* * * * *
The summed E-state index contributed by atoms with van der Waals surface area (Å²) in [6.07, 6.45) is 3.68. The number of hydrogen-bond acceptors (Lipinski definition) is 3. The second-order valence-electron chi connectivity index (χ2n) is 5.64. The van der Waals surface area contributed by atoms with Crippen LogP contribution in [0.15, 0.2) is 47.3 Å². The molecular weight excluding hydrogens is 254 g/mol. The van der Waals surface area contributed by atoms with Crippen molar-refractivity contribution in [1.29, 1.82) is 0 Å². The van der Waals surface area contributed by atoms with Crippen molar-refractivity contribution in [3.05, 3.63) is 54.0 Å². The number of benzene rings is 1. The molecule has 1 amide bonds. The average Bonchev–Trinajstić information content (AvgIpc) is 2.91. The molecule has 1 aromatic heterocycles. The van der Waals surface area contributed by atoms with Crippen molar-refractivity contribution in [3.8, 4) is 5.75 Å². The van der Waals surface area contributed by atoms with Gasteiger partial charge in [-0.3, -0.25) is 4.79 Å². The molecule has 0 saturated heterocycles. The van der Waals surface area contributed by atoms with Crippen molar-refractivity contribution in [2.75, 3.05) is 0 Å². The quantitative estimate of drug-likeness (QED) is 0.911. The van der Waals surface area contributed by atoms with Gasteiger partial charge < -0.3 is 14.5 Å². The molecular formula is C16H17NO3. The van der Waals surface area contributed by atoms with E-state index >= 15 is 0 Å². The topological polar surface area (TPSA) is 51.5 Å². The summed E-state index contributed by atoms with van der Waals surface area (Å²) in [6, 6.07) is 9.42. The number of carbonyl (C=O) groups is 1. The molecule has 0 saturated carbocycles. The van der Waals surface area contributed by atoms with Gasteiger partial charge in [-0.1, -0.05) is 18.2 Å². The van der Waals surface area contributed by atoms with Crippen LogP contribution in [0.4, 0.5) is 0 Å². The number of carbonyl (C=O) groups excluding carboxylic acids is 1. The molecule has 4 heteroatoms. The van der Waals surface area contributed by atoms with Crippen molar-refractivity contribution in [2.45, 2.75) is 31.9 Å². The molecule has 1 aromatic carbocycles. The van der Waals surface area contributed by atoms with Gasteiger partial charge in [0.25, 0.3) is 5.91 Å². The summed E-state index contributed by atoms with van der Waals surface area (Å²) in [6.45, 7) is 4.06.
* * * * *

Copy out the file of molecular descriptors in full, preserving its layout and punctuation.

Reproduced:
The summed E-state index contributed by atoms with van der Waals surface area (Å²) in [6.07, 6.45) is 3.68. The number of hydrogen-bond acceptors (Lipinski definition) is 3. The second-order valence-electron chi connectivity index (χ2n) is 5.64. The van der Waals surface area contributed by atoms with Crippen LogP contribution in [0.15, 0.2) is 47.3 Å². The molecular weight excluding hydrogens is 254 g/mol. The van der Waals surface area contributed by atoms with Crippen molar-refractivity contribution in [1.29, 1.82) is 0 Å². The van der Waals surface area contributed by atoms with Crippen molar-refractivity contribution in [3.05, 3.63) is 54.0 Å². The number of benzene rings is 1. The molecule has 1 amide bonds. The average Bonchev–Trinajstić information content (AvgIpc) is 2.91. The molecule has 1 aromatic heterocycles. The van der Waals surface area contributed by atoms with Crippen molar-refractivity contribution in [3.8, 4) is 5.75 Å². The van der Waals surface area contributed by atoms with Gasteiger partial charge in [-0.3, -0.25) is 4.79 Å². The molecule has 0 saturated heterocycles. The van der Waals surface area contributed by atoms with Crippen molar-refractivity contribution in [2.75, 3.05) is 0 Å². The quantitative estimate of drug-likeness (QED) is 0.911. The van der Waals surface area contributed by atoms with Gasteiger partial charge < -0.3 is 14.5 Å². The molecular formula is C16H17NO3. The van der Waals surface area contributed by atoms with E-state index >= 15 is 0 Å². The topological polar surface area (TPSA) is 51.5 Å². The summed E-state index contributed by atoms with van der Waals surface area (Å²) in [6, 6.07) is 9.42. The number of carbonyl (C=O) groups is 1. The molecule has 0 saturated carbocycles. The van der Waals surface area contributed by atoms with Gasteiger partial charge in [-0.1, -0.05) is 18.2 Å². The van der Waals surface area contributed by atoms with Crippen LogP contribution in [0.4, 0.5) is 0 Å². The number of carbonyl (C=O) groups excluding carboxylic acids is 1. The molecule has 4 heteroatoms. The van der Waals surface area contributed by atoms with Crippen molar-refractivity contribution in [2.45, 2.75) is 31.9 Å². The molecule has 1 aromatic carbocycles. The van der Waals surface area contributed by atoms with Gasteiger partial charge in [0.25, 0.3) is 5.91 Å². The summed E-state index contributed by atoms with van der Waals surface area (Å²) in [6.45, 7) is 4.06.